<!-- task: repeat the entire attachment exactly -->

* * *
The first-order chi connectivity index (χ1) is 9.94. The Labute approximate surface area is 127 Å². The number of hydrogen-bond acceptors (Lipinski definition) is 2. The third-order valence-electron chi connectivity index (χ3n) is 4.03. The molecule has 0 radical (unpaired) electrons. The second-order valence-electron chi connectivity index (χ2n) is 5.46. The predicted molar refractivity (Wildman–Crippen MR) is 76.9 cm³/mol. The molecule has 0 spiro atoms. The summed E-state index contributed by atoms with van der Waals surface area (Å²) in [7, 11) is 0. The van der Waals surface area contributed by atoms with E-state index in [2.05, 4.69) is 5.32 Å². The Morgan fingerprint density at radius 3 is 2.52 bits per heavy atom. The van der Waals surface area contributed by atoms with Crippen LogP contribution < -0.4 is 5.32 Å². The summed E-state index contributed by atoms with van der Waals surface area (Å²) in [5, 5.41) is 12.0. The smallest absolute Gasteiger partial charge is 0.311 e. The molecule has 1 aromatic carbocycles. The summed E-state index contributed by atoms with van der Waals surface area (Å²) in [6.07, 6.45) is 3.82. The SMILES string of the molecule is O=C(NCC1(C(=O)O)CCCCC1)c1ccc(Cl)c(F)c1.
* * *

The first-order chi connectivity index (χ1) is 9.94. The Labute approximate surface area is 127 Å². The number of hydrogen-bond acceptors (Lipinski definition) is 2. The third-order valence-electron chi connectivity index (χ3n) is 4.03. The molecule has 0 radical (unpaired) electrons. The second-order valence-electron chi connectivity index (χ2n) is 5.46. The predicted molar refractivity (Wildman–Crippen MR) is 76.9 cm³/mol. The molecule has 0 spiro atoms. The summed E-state index contributed by atoms with van der Waals surface area (Å²) in [7, 11) is 0. The van der Waals surface area contributed by atoms with E-state index in [2.05, 4.69) is 5.32 Å². The Morgan fingerprint density at radius 3 is 2.52 bits per heavy atom. The van der Waals surface area contributed by atoms with Crippen LogP contribution < -0.4 is 5.32 Å². The summed E-state index contributed by atoms with van der Waals surface area (Å²) in [5, 5.41) is 12.0. The smallest absolute Gasteiger partial charge is 0.311 e. The molecule has 1 aromatic carbocycles. The summed E-state index contributed by atoms with van der Waals surface area (Å²) in [6.07, 6.45) is 3.82. The SMILES string of the molecule is O=C(NCC1(C(=O)O)CCCCC1)c1ccc(Cl)c(F)c1.